Walk Softly

The Business of Ecotourism

A growing sector of the global tourism industry, ecotourism is enjoying expansion at the rate of around 10 to 15 per cent annually. It is a worldwide phenomenon, and one which Australia, with its many pristine and protected areas – and keen understanding of the tourism and hospitality sectors – is particularly well suited to take advantage of.

With the aim of offering a low-impact, small-scale alternative to conventional tourism, ecotourism is generally considered to be environmentally sustainable travel to fragile, pristine, or protected natural areas. Ecotourists endeavour to “tread lightly”, leaving a negligible human footprint on the natural environment and limiting waste, emissions, and ecological disruption. An effective ecotourism tour, accommodation, or adventure will educate the traveller, provide funds for conservation, directly benefit the economic development and political empowerment of local communities, and foster respect for different cultures and for human and animal rights.

While many nations around the globe are hungry for a piece of the ecotourism pie, Australia does it particularly well. In the best case scenario, local, well-managed ecotourism creates viable economic opportunities at the community level, and there is a strong multiplier effect on the local economy as local products, materials and labour are employed. Australia’s Great Barrier Reef Park, in particular, reported over half of a billion dollars of indirect income in the area and added thousands of indirect jobs between 2004 and 2005.

Despite the high level of takeup locally and globally, the idea of ecotourism remains subject to criticism and to ongoing evaluation. Indeed, environmentalists, special interest groups, members of the private sector, and governments often define ecotourism differently, and even the language has grown increasingly complex, with, as authors Tuohino and Hynonen state, “many terms [being] used under the rubric of ecotourism,” including nature tourism, low impact tourism, green tourism, bio-tourism, ecologically responsible tourism, and others. As in many sectors, there is also the dangerous trend toward “greenwashing”, commercialising tourism schemes which are only nominally nature-based or environmentally responsible. As well, some tourism activities which on their face protect the natural environment may in fact displace people, and the field has, in some areas, become a source of conflict over control and ownership of land, resources, and resultant revenues.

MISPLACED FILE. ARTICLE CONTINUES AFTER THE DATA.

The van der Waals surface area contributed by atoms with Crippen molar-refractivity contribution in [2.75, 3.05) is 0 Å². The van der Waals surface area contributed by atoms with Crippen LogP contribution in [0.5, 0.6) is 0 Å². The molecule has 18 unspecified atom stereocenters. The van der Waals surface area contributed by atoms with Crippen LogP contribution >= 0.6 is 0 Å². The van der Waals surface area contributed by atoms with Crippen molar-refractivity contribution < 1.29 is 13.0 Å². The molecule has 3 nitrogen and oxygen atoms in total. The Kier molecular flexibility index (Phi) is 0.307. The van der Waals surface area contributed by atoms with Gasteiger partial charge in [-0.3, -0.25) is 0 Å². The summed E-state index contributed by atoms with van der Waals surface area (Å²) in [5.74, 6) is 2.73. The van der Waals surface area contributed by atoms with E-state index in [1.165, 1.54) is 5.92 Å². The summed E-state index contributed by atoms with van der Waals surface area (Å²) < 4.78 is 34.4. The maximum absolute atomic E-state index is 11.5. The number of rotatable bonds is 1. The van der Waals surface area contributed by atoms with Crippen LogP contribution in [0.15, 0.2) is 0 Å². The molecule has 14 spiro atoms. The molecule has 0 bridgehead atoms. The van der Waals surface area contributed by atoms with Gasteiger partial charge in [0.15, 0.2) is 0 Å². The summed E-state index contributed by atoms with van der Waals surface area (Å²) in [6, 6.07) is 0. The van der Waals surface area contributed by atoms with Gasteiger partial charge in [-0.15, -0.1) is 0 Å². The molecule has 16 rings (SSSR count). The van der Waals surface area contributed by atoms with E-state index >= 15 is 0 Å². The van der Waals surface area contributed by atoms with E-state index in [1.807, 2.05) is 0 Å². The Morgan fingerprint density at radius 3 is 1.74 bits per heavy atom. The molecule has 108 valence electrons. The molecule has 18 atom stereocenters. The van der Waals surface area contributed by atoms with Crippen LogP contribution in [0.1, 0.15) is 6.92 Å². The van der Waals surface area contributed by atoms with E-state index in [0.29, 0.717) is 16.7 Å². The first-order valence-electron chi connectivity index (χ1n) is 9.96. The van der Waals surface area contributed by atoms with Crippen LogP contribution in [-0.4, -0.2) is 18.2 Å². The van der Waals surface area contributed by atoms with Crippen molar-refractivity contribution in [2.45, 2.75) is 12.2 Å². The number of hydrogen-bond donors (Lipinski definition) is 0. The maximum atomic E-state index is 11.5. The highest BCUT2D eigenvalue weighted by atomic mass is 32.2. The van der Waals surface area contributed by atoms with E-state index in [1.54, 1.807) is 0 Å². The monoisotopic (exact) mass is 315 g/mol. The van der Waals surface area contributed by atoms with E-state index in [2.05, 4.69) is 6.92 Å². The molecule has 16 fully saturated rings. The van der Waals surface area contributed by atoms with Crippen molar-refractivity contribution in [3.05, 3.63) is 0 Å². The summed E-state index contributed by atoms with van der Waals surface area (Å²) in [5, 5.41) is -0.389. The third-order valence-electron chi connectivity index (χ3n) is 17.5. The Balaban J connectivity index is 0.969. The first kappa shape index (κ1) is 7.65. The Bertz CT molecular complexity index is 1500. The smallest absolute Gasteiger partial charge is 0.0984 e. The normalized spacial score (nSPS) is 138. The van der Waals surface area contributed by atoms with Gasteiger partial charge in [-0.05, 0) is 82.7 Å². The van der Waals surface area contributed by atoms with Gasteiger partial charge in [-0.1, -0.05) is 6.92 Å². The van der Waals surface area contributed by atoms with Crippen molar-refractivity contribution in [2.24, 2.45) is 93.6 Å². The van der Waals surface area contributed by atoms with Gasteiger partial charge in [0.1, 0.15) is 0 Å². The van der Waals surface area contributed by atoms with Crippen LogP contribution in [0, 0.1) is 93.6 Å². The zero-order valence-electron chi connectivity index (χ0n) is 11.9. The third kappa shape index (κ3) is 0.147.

The controversy surrounding Uluru is one example of how nature-based tourism can conflict with a given area’s native peoples (see Business in Focus, July 2014). Estimated to be around 550 million years old, Uluru was named by the Anangu people who have been its traditional custodians for tens of thousands of years. In 1950, the government took possession of Uluru and the nearby Kata Tjuta, turning the two sites and surrounding area comprising over 311,000 acres into Uluru-Kata Tjuta National Park. Both sites are undeniably striking and have become national landmarks, yet are sometimes used in very different ways by tourists and the area’s Indigenous people. The beauty and majesty of Uluru and Kata Tjuta create a rich visitor experience but the sites, in particular Uluru, have been the subject of much controversy and deliberation. In 1983, then Prime Minister Bob Hawke promised to hand back the land title of Uluru to the Anangu people. He agreed with the community’s 10-point plan that included granting the government a 50-year lease of the land and prohibiting people from climbing Uluru. The official ceremony of handing back the land title took place in October 1985, but not before the lease was changed to 99 years and climbing was determined to still be permitted. Today, Uluru-Kata Tjuta National Park is a UNESCO World Heritage Area, and climbing Uluru, though still permitted, remains by far the most sensitive and controversial issue surrounding the Park’s management. Uluru is considered sacred to the Anangu people, and climbing is strongly discouraged, yet it remains a strong draw for many tourists.